Talks Expected On Health Recruitment ‘Freeze’

Health chiefs and the trade union Impact are expected to hold talks next week over a row about an alleged recruitment freeze.

Thousands of health workers staged lunchtime protests at hospitals across the country today claiming the ban was having a devastating effect on services.

However, the Health Service Executive denied a staffing freeze was in place and invited the union to meet with management on Monday.

Impact said it had today received word of job cuts planned for the Dublin/Mid Leinster region but said it was willing to meet the health body to discuss the issue.

“There are tried and tested industrial relations mechanisms available to all parties to avail of – if people are really willing to engage in a meaningful discussion about staffing in the health services,” said Nora Mason of the HSE’s Human Resources Directorate.

“As a first step towards such a dialogue, we have invited Impact to meet with us next Monday.”

Impact members voted overwhelmingly for action in April and last month union bosses announced workers would take part in a work-to-rule.

The union said the action involved 28,000 workers with staff refusing to undertake tasks, functions or responsibilities linked to the vacant posts.

It also included a ban on all non-emergency overtime, out of hours work and co-operation with HSE reforms

It was escalated earlier this week when staff withdrew co-operation from reporting procedures.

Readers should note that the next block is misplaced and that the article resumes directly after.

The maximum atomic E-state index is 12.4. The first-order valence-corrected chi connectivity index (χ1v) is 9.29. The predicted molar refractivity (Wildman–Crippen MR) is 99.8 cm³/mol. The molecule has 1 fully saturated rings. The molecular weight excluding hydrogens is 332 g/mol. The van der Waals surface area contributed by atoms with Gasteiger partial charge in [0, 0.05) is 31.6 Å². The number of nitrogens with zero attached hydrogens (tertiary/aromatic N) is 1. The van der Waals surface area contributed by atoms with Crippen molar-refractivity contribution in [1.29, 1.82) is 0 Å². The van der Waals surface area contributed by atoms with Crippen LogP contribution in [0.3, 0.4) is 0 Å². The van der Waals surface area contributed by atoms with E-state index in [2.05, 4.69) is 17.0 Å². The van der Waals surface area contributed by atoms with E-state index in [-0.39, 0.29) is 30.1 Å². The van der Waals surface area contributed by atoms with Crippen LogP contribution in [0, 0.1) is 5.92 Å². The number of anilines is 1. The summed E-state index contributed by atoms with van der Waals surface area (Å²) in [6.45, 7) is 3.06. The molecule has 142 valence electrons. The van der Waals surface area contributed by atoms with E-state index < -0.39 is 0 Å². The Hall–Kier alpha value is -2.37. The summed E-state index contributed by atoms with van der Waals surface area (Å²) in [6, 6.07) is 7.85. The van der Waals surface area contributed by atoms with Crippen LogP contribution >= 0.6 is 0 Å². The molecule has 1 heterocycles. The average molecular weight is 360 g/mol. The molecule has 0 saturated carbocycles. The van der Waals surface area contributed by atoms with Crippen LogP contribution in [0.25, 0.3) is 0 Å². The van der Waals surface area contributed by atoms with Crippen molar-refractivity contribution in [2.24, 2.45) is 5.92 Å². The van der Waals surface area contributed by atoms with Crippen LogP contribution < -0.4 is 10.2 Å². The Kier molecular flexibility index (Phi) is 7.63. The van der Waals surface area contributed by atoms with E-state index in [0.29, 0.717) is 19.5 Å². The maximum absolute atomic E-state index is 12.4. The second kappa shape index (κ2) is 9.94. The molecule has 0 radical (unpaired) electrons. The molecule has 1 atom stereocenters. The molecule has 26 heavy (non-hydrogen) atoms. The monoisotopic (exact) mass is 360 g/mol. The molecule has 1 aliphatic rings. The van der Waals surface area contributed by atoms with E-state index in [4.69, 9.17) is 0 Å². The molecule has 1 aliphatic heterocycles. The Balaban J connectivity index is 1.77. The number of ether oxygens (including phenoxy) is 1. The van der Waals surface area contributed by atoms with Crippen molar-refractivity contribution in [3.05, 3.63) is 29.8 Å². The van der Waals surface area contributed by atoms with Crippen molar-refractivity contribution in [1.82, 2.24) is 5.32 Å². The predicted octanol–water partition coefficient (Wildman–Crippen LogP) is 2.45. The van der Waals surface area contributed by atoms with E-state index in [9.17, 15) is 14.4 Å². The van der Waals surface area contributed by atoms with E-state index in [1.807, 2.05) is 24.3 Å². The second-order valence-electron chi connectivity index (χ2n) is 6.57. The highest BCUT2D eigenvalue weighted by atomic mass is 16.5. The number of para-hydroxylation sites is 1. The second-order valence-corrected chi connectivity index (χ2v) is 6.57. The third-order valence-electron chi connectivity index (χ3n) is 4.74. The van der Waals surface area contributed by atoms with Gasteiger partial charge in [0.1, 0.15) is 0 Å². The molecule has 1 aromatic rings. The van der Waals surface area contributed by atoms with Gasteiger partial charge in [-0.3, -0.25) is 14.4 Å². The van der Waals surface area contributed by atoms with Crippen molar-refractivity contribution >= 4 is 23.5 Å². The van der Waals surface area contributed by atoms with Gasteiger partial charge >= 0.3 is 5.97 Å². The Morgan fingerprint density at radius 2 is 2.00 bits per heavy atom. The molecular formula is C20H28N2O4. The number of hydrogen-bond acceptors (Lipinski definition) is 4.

Workers, including therapists, managerial and administrative grades, protested at 28 locations around the country during their lunch breaks today.

Tens of thousands of health workers are involved in the work-to-rule and are refusing to cover vital posts which they say have been left vacant by the HSE embargo on hiring staff.

In September the HSE announced a recruitment freeze in response to spending overruns in hospitals but in December announced it was over.

Impact claimed the freeze was re-imposed in January, banning the filling of most posts that became vacant in September as well as those unfilled before the embargo came into force.

It also claims around 100 posts are to be axed in the Dublin/Mid-Leinster region, a national ban on overtime was to be put in place and one residential unit in the region was to be closed.

But the HSE said there was no embargo on hiring staff.

“Since January 2008, over 3,400 posts have been approved to be filled which will bring the total number of staff employed across the HSE, Voluntary Hospitals and Voluntary Agencies to 128,000,” a HSE spokesman said.

“In short, recruitment continues to happen – with a large number of important Medical Consultant posts approved and advertised every week.”

The health body said it was regrettable that Impact had opted to escalate its dispute and said patient services would eventually be affected.